The accused testified that at the time of his arrest he was coming from a disco where he had imbibed five or six beers. He further testified however that he was not driving on the day of the accident and in fact he does not know how to drive. In addition he states that although he has resided in the U.S. for two years, he does not come into contact with English speaking persons and speaks absolutely no English. The accused testified that he was not even shown the Spanish language videotape and that no request was made of him to take the breathalyzer exam.
The accused contends that there was no probable cause for his arrest because he was not driving the automobile. As such, he argues that the evidence of his refusal must be suppressed as fruit of the poisonous tree. It is well settled that in passing on whether there was probable cause for an arrest, the basis for such a belief must not only be reasonable, but it must appear to be at least more probable than that a crime has not taken place and that the one arrested is the person responsible for.
The accused further contends that the Spanish language videotape did not warn him in clear and unambiguous language which made him refused to submit to the test. The jury contends that the video shown to the accused and adequately apprised him of his rights and of the repercussions of his refusal.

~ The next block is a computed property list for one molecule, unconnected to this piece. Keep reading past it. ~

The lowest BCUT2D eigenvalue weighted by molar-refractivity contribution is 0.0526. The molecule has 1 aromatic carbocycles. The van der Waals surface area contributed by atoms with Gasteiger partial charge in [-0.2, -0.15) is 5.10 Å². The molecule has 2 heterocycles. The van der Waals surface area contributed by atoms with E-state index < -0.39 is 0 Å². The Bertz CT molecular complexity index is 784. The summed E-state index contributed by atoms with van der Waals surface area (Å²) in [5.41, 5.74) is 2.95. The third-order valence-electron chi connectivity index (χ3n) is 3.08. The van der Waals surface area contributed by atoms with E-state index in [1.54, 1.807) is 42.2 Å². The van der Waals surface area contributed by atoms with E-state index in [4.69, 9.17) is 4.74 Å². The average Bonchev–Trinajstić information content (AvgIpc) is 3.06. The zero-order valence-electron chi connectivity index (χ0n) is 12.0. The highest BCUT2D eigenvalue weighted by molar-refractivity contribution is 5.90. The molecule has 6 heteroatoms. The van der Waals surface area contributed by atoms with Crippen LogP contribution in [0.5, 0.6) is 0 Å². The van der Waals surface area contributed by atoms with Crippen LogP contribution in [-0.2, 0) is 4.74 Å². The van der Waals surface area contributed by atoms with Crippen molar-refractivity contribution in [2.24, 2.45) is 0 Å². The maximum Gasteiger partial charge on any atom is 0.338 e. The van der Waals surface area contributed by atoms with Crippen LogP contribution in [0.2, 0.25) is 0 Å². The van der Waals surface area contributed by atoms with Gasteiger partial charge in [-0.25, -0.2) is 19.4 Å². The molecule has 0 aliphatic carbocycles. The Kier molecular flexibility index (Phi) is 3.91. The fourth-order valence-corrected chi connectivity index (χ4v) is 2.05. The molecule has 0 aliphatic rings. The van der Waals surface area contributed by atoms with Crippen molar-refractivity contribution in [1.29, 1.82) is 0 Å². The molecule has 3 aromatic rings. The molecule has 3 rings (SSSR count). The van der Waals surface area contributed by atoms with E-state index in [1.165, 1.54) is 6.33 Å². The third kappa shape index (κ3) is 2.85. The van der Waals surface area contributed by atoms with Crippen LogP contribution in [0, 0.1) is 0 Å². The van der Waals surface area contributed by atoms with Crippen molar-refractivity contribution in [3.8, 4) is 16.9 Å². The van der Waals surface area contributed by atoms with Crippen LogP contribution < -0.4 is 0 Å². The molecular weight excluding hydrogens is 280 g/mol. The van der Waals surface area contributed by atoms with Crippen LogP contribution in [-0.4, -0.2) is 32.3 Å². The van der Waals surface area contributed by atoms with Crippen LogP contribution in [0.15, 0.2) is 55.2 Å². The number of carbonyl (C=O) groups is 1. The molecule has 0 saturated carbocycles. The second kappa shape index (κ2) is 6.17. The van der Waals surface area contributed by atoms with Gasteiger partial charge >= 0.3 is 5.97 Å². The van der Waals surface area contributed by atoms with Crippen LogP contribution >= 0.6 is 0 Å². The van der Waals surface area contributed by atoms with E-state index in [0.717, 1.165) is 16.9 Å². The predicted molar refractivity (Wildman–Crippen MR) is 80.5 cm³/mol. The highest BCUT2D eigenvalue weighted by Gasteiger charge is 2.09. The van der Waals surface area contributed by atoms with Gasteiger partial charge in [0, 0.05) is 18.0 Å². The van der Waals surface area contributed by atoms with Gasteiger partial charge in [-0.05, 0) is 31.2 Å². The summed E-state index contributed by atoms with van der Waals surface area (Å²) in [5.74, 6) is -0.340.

Based upon the testimony of the traffic officers and the police officer, the court finds that the accused was shown the video. The law provides that evidence of a refusal to submit to a chemical test by a person suspected of DWI is admissible at a trial, proceeding or hearing only upon a showing that the person was given sufficient warning, in clear and unambiguous language which resulted of such refusal and that the person persisted in the refusal. A person arrested for violating the law must be informed that if he refuses to submit to a chemical test, his license is immediately suspended and subsequently revoked regardless of the ultimate disposition of the criminal charges.
Contrary to the jury’s assertion, the accused need not make a showing that he was confused or that he found the tape to be ambiguous. In fact, such a showing would not be a sufficient basis for suppression where the jury meets the burden of showing the tape to be clear and unequivocal. The translation given to the Court at the suppression hearing was provided by the court interpreter. The jury failed to present an expert who could have testified that, in his opinion, the language used in the tape was clear and unequivocal. Thus, the court can only base its conclusion on the rendition given by the court interpreter.